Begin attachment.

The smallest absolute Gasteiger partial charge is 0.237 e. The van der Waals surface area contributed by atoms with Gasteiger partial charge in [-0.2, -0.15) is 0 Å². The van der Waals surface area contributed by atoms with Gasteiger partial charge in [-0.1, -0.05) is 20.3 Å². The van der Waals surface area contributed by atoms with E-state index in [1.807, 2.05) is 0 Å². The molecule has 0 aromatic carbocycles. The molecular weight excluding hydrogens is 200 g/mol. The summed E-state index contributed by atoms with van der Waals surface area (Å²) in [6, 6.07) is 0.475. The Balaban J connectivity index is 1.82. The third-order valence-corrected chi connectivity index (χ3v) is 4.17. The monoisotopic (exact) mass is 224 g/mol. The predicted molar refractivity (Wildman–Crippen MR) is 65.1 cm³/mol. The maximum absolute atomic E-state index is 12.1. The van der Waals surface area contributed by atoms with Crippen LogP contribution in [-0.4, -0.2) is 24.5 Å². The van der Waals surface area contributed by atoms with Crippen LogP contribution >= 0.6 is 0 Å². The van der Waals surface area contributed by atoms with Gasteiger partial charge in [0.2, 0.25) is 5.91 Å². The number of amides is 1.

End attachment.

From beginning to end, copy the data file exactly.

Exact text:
The smallest absolute Gasteiger partial charge is 0.237 e. The van der Waals surface area contributed by atoms with Gasteiger partial charge in [-0.2, -0.15) is 0 Å². The van der Waals surface area contributed by atoms with Gasteiger partial charge in [-0.1, -0.05) is 20.3 Å². The van der Waals surface area contributed by atoms with E-state index in [1.807, 2.05) is 0 Å². The molecule has 0 aromatic carbocycles. The molecular weight excluding hydrogens is 200 g/mol. The summed E-state index contributed by atoms with van der Waals surface area (Å²) in [6, 6.07) is 0.475. The Balaban J connectivity index is 1.82. The third-order valence-corrected chi connectivity index (χ3v) is 4.17. The monoisotopic (exact) mass is 224 g/mol. The predicted molar refractivity (Wildman–Crippen MR) is 65.1 cm³/mol. The maximum absolute atomic E-state index is 12.1. The van der Waals surface area contributed by atoms with Crippen LogP contribution in [-0.4, -0.2) is 24.5 Å². The van der Waals surface area contributed by atoms with Crippen LogP contribution >= 0.6 is 0 Å². The van der Waals surface area contributed by atoms with Gasteiger partial charge in [0.2, 0.25) is 5.91 Å². The number of amides is 1.